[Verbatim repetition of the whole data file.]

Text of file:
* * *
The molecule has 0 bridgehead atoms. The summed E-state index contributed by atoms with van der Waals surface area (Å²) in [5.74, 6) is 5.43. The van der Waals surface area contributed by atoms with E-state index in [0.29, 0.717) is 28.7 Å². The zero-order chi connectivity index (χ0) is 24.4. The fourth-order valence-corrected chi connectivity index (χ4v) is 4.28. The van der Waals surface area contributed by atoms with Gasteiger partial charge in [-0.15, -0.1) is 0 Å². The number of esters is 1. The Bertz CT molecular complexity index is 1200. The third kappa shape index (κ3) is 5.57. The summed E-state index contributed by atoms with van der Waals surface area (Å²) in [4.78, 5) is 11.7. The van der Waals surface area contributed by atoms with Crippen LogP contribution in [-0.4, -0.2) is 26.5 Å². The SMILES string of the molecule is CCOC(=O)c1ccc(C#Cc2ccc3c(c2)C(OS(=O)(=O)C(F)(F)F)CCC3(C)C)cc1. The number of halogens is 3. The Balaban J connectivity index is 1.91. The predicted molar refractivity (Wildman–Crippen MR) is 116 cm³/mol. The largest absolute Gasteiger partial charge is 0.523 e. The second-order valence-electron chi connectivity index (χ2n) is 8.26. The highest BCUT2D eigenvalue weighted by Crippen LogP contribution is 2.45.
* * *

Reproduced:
The molecule has 0 bridgehead atoms. The summed E-state index contributed by atoms with van der Waals surface area (Å²) in [5.74, 6) is 5.43. The van der Waals surface area contributed by atoms with E-state index in [0.29, 0.717) is 28.7 Å². The zero-order chi connectivity index (χ0) is 24.4. The fourth-order valence-corrected chi connectivity index (χ4v) is 4.28. The van der Waals surface area contributed by atoms with Gasteiger partial charge in [-0.15, -0.1) is 0 Å². The number of esters is 1. The Bertz CT molecular complexity index is 1200. The third kappa shape index (κ3) is 5.57. The summed E-state index contributed by atoms with van der Waals surface area (Å²) in [4.78, 5) is 11.7. The van der Waals surface area contributed by atoms with Crippen LogP contribution in [-0.4, -0.2) is 26.5 Å². The SMILES string of the molecule is CCOC(=O)c1ccc(C#Cc2ccc3c(c2)C(OS(=O)(=O)C(F)(F)F)CCC3(C)C)cc1. The number of halogens is 3. The Balaban J connectivity index is 1.91. The predicted molar refractivity (Wildman–Crippen MR) is 116 cm³/mol. The largest absolute Gasteiger partial charge is 0.523 e. The second-order valence-electron chi connectivity index (χ2n) is 8.26. The highest BCUT2D eigenvalue weighted by Crippen LogP contribution is 2.45.